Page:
The range includes fruit that are probably known to those in the food industry - if not by consumers - such as baobab, tamarind and bissap. But many food manufacturers may not be so familiar with fruit such as ditakh, the cashew apple, madd or soursop.
Karine Maffre, flavourist at Aromatech who worked on the range, told FoodNavigator these new flavours had been specifically developed to cater to the African market, with West
African countries such as Senegal in mind, but would also hold appeal with European consumers looking for exotic tastes.
The Ditakh is an exotic fruit mainly consumed in beverage or in ice-cream. Naturally rich in vitamin C, it has an earthy taste similar to kiwi and green beans.
The cashew apple is a tropical fruit better known in Europe for the nut it produces. But with a taste akin to mango, cucumber and citrus, the fleshy pear-shaped fruit is also popular in Africa as an ingredient in jams and juices. It is usually between five and ten centimetres long and is either green and yellow or red depending n the season.
Meanwhile the madd is a tropical fruit that, when eaten in summer, is sprinkled with salt and sugar, but is also a popular ingredient in juices, jams and ice creams. Aromatech describes its taste as a mix
between tomato, orange and carrot with – perhaps not for the faint-hearted - "sulfury" notes.
The soursop has white flesh with black sides that is covered by a green and thorny skin, and its taste is described as floral and strawberry-like.
Aromatech has a strong presence in Africa, with two subsidiaries in Tunisia and Algeria created in 1992 and 2002, and a partnership with London-based MEKZ company that covers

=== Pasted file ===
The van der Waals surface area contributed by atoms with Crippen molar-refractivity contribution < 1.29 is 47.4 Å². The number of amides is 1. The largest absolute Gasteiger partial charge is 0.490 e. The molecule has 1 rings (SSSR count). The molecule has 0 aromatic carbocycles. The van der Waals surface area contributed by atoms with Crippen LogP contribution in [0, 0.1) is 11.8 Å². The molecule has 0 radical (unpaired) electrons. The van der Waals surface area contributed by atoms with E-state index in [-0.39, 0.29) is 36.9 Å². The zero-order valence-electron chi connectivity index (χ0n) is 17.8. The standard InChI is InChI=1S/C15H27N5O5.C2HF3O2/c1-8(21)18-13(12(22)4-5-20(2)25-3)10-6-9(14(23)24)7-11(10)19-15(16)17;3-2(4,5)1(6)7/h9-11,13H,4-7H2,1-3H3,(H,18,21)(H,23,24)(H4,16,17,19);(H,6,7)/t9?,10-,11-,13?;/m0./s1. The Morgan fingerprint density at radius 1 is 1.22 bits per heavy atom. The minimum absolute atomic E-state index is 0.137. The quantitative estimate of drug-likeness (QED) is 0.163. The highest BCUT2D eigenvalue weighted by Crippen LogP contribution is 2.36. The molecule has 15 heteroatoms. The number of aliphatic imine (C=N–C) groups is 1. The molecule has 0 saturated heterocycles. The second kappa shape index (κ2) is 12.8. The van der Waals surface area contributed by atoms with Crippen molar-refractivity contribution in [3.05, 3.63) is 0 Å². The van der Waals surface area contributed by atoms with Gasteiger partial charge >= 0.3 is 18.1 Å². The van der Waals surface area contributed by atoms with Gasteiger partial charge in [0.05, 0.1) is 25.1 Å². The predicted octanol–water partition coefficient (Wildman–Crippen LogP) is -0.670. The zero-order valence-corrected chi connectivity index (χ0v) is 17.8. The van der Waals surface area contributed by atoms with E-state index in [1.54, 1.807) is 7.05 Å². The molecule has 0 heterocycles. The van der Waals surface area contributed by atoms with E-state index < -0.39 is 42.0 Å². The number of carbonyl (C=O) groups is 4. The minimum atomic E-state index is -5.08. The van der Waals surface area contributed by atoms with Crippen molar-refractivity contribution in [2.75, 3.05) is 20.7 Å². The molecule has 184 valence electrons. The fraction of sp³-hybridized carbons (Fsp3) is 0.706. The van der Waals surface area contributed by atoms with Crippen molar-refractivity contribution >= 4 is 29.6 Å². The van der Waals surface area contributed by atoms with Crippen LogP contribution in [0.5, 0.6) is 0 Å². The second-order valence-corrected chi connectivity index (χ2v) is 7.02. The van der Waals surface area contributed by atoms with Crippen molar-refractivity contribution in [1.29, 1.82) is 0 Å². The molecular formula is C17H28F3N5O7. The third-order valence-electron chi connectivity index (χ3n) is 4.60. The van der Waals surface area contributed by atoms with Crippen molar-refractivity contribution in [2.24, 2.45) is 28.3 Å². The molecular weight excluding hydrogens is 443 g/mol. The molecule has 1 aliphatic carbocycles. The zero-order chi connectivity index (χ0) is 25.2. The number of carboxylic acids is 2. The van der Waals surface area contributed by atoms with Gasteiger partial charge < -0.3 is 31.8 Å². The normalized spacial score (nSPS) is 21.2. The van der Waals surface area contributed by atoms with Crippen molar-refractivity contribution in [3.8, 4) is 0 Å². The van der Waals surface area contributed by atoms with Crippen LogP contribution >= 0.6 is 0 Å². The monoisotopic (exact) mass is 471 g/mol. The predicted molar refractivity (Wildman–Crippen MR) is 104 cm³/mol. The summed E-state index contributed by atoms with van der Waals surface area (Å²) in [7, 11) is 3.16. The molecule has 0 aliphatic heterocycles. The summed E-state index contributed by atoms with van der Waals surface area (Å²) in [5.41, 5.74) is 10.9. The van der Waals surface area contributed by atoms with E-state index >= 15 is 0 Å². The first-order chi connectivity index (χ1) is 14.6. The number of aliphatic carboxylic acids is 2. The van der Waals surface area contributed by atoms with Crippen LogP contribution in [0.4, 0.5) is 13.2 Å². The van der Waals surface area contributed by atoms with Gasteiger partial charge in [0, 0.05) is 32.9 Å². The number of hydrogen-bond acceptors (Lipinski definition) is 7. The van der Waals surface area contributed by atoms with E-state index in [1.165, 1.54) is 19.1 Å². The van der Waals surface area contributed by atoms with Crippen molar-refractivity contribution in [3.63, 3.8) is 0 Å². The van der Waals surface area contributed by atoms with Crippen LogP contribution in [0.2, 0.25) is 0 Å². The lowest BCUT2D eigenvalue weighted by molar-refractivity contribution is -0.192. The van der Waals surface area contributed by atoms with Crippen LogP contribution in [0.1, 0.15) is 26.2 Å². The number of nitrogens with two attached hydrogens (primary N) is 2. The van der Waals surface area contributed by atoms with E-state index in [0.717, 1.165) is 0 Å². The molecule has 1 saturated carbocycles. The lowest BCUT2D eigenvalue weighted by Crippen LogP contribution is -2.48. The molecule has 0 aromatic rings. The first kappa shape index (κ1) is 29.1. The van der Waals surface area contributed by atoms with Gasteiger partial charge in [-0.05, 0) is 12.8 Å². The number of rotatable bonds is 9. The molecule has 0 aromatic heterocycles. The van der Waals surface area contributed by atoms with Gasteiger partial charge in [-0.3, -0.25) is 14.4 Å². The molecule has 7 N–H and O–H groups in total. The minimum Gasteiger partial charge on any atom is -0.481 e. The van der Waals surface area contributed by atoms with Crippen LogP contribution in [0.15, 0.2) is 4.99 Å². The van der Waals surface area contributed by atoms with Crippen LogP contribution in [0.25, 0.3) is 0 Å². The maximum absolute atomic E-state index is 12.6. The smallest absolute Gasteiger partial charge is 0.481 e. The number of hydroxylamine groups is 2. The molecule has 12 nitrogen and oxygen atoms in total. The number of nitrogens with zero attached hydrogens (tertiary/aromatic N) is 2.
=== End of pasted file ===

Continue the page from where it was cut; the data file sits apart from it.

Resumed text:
West Africa. The flavour firm said it made use of these agents to identify which flavours were trending on the continent.
Created in Aromatech’s laboratories in France, the flavours come in liquid, powder, emulsion and spray-dried forms and are suitable for applications in beverages or dairy.
Sweet, strong and colourful
Pure applications, such as soursop flavoured juice, would be suitable for African consumers while a mix with a more classic fruit flavour, such as orange and baobab, would be more suitable for Western markets.
Unlike in Europe where manufacturers have been reformulating artificial colours, flavours and sweeteners from their portfolios, the clean label concerns are less of an issue in Africa.
Apart from using local, well-known fruit, what other considerations should be taken into account when trying to formulate products for the African palate?
“The taste also has to be strong. In Europe we like mild tastes like water with a hint of flavour but in Africa they like strong, powerful flavours. Food and beverages also have to be very sweet. Artificial sweeteners, such as aspartame, ascelfume or sucralose, are commonly used as they are less expensive than sugar, most of the time mixed with sugar. Beverages are also very colourful and artificial colours are not a problem for the African market,” she said.
As for regional differences, Maffre said while there may be some variations in consumer tastes and preferences in the Maghreb region - Morocco, Tunisia, Algeria and Libya - and the rest of Africa, these trends work across the continent.
For the minute most of the new flavours in Aromatch’s African range are artificial but Maffre said they can work with customers to develop the same flavours that can be labelled as natural in Europe.
The flavours will be sold to Aromatech's customers worldwide.